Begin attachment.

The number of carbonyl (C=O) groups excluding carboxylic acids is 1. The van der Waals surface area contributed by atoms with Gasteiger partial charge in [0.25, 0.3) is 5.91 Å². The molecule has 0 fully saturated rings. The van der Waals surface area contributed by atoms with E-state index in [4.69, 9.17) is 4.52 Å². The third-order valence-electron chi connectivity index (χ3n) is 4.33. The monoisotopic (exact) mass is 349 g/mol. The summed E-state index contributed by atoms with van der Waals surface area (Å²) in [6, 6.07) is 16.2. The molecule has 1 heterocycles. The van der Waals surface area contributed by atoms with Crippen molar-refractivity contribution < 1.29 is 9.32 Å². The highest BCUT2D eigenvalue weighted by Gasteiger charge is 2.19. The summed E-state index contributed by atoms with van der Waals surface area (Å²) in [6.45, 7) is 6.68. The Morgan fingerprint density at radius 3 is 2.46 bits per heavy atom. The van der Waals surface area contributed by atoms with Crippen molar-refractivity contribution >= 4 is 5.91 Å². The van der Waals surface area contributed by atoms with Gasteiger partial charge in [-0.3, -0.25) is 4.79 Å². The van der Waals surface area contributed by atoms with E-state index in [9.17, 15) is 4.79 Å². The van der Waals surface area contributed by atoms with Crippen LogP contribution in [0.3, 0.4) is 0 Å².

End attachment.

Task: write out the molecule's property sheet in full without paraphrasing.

The number of carbonyl (C=O) groups excluding carboxylic acids is 1. The van der Waals surface area contributed by atoms with Gasteiger partial charge in [0.25, 0.3) is 5.91 Å². The molecule has 0 fully saturated rings. The van der Waals surface area contributed by atoms with E-state index in [4.69, 9.17) is 4.52 Å². The third-order valence-electron chi connectivity index (χ3n) is 4.33. The monoisotopic (exact) mass is 349 g/mol. The summed E-state index contributed by atoms with van der Waals surface area (Å²) in [6, 6.07) is 16.2. The molecule has 1 heterocycles. The van der Waals surface area contributed by atoms with Crippen molar-refractivity contribution < 1.29 is 9.32 Å². The highest BCUT2D eigenvalue weighted by Gasteiger charge is 2.19. The summed E-state index contributed by atoms with van der Waals surface area (Å²) in [6.45, 7) is 6.68. The Morgan fingerprint density at radius 3 is 2.46 bits per heavy atom. The van der Waals surface area contributed by atoms with Crippen molar-refractivity contribution >= 4 is 5.91 Å². The van der Waals surface area contributed by atoms with Gasteiger partial charge in [-0.3, -0.25) is 4.79 Å². The van der Waals surface area contributed by atoms with E-state index in [9.17, 15) is 4.79 Å². The van der Waals surface area contributed by atoms with Crippen LogP contribution in [0.3, 0.4) is 0 Å².